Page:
The Frankenfood Myth

The Frankenfood Myth

How Protest and Politics Threaten the Biotech Revolution

Book - 2004
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Few topics have inspired as much international furor and misinformation as the development and distribution of genetically altered foods. For thousands of years, farmers have bred crops for their resistance to disease, productivity, and nutritional value; and over the past century, scientists have used increasingly more sophisticated methods for modifying them at the genetic level. But only since the 1970s have advances in biotechnology (or gene-splicing to be more precise) upped the ante, with the promise of dramatically improved agricultural products--and public resistance far out of synch with the potential risks.

In this provocative and meticulously researched book, Henry Miller and Gregory Conko trace the origins of gene-splicing, its applications, and the backlash from consumer groups and government agencies against so-called Frankenfoods--from America to Zimbabwe. They explain how a happy conspiracy of anti-technology activism, bureaucratic over-reach, and business lobbying has resulted in a regulatory framework in which there is an inverse relationship between the degree of product risk and degree of regulatory scrutiny. The net result, they argue, is a combination of public confusion, political manipulation, ill-conceived regulation (from such agencies as the USDA, EPA, and FDA), and ultimately, the obstruction of one of the safest and most promising technologies ever developed--with profoundly negative consequences for the environment and starving people around the world. The authors go on to suggest a way to emerge from this morass, proposing a variety of business and policy reforms that can unlock the potential of this cutting-edge science, while ensuring appropriate safeguards and moving environmentally friendly products into the hands of farmers and consumers. This book is guaranteed to fuel the ongoing debate over the future of biotech and its cultural, economic, and political implications.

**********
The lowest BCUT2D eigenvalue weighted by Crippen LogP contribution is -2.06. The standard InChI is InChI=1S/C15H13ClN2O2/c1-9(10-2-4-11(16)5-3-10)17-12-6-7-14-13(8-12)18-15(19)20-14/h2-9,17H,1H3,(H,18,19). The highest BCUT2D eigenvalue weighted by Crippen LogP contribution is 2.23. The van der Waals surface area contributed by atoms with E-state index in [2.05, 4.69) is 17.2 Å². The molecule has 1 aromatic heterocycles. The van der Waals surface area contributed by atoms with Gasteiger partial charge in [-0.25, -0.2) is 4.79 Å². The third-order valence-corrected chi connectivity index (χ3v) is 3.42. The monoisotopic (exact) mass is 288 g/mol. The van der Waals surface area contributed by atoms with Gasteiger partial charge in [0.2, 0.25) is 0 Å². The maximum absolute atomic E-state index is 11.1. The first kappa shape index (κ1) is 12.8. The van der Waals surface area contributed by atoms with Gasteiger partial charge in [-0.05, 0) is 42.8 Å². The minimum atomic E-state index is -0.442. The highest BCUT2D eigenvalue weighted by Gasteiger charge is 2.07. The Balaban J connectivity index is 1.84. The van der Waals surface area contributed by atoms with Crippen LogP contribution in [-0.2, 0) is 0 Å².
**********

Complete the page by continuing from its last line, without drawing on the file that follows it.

Publisher: Westport, CT : Praeger, 2004
ISBN: 9780275978792
Branch Call Number: 363.192 M648
Characteristics: xix, 269 p. : ill. ; 25 cm
Additional Contributors: Conko, Gregory P.


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Jun 02, 2015

Though obviously biased the authors make a strong case for a revision to the regulations surrounding recombinant DNA technologies. Arguably safer then traditional genetic modifications of "natural" foods the more burdensome regulations and tracking ultimately hurt the poor. The author touches on a much broader problem of the large multinationals encouraging just enough regulation to create a significant barrier to market entry. Well annotated with credible references there are instances where trenchant statements are not noted. This book focuses on regulations around the world then the actual science involved in the manipulation of DNA. There are a few arguments that are used against GM foods that the authors do not touch on. Definitely worth reading if you want to educate yourself on some of the aspects of GM foods.


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